My father did the admirable thing and stuck to his guns. He wasn't going to let my grandfather act as if my moving to Boston was the breaking point of our family. Apparently there are many people in my family who feel like my attending college in Ohio and now moving to Boston is representative of my desire to no longer be a part of my family. This may seem like a silly issue, but it isn't to my family, who are for the most part extremely xenophobic. The outside world scares them. Add to that the fact that I am the only child in my generation and a male, and there is a lot of pressure to carry generations of family tradition on my shoulders. It is a weight I have felt my whole life, but until recently I never had the sense that people suspected I wasn't carrying the load.

I suppose it doesn't help that I haven't really spoken to one of my aunts in over a year now since she said some very hateful things to me and then defended her right to say them instead of apologizing. Anyone who knows me should know that shit like that doesn't fly by me. My father is known in my family for not putting up with drama or antics, but I'm a step above him. Not only do I refuse to take shit from people, but I have no qualms with cutting the crap out of my life. I spent too many year suffering under depression and my own self-hatred to be affected by the dumb comments others make, and I will do what I need to protect myself. If one good thing came from lunch on Monday, it was that I finally was able to tell my grandfather all the terrible things my aunt had said about me. I did it calmly and evenly, causing my father to later applaud my ability to keep the emotion out of my explanation. Realistically, though, it wasn't a struggle. After so long I really don't care one way or the other if that aunt ever says a word to me again.

Overall, however, the lunch was a disaster, ending with both my father and I pretty pissed at my grandfather and the others in my family who have apparently been talking behind my back about me. It is one thing for my aging grandfather to be worried that I am pulling away from the family, but it is an entirely different matter if you a whispering lies and half-truths into his ears so to make him fear it. I feel betrayed in a lot of ways by my family now, as if they, in their need for superiority over my incredibly happy life, purposefully have tried to ruin  it. The joke is on them, though. I'm not going to let it bother me.

If they are dead-set on believing that I am leaving the family, then there is nothing I can say to change their minds. So why bother? I have been slowly crafting my own chosen family out of close friends. People I care about and who love me unconditionally. Is it a little strange to be collecting family members like I am? Maybe. Probably. But I'm not the only one who does it. There is simply no reason for me to operate under an oppressive family system. The solution is to move to Boston and make the close relationships I need on my own. I can make a family out of supporters instead of detractors. A group of people who love me for who I am, instead of my real family who would never forgive me if I told them I have sex with men regularly.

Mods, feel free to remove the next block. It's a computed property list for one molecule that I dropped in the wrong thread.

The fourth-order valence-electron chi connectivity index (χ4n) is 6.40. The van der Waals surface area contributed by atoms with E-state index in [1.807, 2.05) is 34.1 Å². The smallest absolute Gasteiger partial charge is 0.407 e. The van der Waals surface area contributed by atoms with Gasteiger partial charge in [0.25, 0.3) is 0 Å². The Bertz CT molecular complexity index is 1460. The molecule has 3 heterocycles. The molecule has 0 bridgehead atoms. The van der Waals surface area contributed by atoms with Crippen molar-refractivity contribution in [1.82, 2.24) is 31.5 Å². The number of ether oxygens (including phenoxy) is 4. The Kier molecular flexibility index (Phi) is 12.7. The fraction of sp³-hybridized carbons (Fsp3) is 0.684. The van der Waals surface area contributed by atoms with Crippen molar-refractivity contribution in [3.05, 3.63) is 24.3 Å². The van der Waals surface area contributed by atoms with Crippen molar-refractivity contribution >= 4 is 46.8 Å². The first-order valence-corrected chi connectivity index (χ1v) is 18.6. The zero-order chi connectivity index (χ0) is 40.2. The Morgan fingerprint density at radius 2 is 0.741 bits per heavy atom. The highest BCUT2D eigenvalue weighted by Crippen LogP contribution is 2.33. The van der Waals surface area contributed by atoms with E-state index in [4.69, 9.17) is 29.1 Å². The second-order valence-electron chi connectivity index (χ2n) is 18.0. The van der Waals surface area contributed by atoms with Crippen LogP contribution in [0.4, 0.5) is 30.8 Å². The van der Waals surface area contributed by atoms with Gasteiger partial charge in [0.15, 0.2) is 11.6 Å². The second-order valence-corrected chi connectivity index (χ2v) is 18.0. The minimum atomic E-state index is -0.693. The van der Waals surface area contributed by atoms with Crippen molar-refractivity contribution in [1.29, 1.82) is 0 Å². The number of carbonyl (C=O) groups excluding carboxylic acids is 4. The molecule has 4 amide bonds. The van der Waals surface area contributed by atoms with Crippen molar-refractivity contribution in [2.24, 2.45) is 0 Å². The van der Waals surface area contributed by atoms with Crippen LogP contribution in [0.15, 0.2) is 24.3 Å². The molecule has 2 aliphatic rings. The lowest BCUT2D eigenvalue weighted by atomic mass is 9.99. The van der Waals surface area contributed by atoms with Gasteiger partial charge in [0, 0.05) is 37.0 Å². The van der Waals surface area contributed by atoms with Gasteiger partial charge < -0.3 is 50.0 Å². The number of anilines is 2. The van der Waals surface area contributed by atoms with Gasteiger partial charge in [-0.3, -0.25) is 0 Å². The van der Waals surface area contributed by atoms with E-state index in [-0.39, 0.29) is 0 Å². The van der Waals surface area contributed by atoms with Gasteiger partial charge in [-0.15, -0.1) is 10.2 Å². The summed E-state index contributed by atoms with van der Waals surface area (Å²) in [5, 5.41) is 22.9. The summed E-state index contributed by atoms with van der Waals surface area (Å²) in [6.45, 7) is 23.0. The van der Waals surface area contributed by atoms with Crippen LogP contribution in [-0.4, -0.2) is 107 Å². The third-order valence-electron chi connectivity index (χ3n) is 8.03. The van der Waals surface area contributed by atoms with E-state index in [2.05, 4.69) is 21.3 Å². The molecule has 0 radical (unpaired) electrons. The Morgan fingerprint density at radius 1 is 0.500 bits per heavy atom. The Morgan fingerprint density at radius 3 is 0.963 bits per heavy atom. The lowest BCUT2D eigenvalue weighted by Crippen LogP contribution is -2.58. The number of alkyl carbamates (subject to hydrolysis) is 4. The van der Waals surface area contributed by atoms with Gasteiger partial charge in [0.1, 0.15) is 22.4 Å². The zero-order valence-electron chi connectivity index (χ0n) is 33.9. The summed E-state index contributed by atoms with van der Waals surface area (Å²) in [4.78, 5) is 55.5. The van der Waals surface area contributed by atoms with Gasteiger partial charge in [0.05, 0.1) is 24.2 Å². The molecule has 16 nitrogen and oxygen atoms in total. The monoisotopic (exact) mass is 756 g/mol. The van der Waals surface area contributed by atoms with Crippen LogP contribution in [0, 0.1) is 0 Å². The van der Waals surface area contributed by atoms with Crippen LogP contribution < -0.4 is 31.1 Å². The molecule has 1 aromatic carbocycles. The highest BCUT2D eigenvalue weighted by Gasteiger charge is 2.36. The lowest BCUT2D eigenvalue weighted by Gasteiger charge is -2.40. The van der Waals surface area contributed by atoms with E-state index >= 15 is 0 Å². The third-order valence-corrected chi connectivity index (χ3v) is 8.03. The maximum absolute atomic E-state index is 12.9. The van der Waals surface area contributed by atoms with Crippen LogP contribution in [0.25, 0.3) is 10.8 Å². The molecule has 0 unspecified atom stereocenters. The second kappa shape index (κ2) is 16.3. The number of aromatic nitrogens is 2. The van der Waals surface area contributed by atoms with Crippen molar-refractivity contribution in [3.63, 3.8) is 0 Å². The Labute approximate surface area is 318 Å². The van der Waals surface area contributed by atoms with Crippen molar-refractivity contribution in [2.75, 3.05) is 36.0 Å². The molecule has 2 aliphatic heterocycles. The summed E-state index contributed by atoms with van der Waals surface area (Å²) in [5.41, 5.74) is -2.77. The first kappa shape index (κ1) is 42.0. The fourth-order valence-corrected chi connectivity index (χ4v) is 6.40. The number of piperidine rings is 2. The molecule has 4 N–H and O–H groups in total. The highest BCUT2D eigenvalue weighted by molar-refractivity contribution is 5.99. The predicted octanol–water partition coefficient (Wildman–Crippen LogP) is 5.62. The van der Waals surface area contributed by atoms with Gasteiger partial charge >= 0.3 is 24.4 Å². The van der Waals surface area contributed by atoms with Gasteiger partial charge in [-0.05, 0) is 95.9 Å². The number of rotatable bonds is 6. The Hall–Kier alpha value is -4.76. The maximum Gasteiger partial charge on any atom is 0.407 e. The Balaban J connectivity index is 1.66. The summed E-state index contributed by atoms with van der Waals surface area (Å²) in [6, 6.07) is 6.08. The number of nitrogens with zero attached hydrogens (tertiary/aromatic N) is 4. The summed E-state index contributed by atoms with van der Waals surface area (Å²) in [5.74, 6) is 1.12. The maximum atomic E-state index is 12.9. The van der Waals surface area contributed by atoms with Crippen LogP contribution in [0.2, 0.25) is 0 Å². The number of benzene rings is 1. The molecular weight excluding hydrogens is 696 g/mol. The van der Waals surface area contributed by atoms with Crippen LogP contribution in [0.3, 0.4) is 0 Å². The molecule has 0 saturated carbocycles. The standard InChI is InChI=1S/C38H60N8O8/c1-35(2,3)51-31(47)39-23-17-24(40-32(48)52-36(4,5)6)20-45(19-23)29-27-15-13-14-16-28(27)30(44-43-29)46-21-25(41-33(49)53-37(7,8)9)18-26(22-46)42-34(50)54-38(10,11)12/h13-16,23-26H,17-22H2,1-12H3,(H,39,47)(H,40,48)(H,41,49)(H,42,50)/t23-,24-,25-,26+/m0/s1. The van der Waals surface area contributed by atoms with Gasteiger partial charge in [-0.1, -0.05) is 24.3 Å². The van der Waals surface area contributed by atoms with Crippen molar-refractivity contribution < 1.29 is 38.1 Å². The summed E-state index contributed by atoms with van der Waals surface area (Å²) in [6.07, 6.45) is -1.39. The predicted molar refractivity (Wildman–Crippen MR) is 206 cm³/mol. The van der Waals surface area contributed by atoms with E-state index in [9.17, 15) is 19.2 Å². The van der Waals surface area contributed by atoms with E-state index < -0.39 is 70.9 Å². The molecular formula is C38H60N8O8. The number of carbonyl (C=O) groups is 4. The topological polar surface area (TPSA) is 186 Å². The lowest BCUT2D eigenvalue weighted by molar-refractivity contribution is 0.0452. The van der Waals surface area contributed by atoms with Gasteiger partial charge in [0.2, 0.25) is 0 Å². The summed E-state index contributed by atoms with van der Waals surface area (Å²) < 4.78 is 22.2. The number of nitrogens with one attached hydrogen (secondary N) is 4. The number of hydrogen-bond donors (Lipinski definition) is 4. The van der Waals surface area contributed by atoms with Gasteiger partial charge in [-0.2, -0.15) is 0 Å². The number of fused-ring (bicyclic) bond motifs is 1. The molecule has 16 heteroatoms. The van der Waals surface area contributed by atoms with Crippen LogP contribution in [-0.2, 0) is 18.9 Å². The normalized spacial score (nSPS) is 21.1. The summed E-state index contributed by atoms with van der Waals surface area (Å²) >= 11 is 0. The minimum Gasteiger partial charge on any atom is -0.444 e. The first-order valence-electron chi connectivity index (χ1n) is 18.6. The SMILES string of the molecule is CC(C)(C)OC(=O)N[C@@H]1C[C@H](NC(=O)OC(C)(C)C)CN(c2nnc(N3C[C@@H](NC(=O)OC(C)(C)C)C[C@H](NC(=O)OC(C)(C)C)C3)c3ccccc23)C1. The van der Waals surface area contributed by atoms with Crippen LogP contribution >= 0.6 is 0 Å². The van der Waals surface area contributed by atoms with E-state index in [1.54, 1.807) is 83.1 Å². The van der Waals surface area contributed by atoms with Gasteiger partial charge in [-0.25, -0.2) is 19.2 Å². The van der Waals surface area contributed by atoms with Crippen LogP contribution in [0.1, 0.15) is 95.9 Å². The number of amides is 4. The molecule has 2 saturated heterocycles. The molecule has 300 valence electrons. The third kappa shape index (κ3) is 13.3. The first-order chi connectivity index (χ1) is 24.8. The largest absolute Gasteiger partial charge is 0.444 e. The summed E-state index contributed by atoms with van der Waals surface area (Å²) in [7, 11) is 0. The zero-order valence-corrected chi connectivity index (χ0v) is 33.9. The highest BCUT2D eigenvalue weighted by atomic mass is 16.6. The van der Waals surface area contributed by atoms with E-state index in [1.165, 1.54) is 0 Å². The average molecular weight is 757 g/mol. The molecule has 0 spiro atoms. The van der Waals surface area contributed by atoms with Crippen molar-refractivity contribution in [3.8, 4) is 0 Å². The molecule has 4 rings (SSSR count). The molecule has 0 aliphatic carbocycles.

So that is where I'm at mentally at the moment. The move creeps closer and I have a lot to do, like renting the truck, calling the cable company, etc. I have to read a lot for grad school and keep up with my classes. I am trying to keep myself healthy so that I am over mono for good. Meanwhile I dealing with my new-found lactose intolerance and the new diet I have because of it. I hardly have time to think about my family, but the thoughts creep in anyway. I hoping that by writing this post I have exercised the thoughts, at least for a while, so that I can get out of what is clearly a funk and move on. Thank you for baring with me through it. I know some of you will be bored, but there are those who always enjoy these peeks into my very messed up world.

15 comments:

  1. Your sex life, fascinating as it is, is only a conduit to getting to know you. Some of your readers may be bored, but the ones who comment regularly really care about you and will not be. Besides this is YOUR blog and you get to command the ship. (If only it were manned with hot hunky sailors slavering to do your bidding.)

    It is not at all odd to create one’s own family of the heart when you come from a dysfunctional family. It’s healthy and necessary.

    Even though it feels like mega-control and disapproval, it sounds like your grandfather’s worries stem more from feeling helpless and fear of losing you. Usually people hate emotions that make them feel a sadness and pain and they try to exert some sort of control to counteract and not feel them.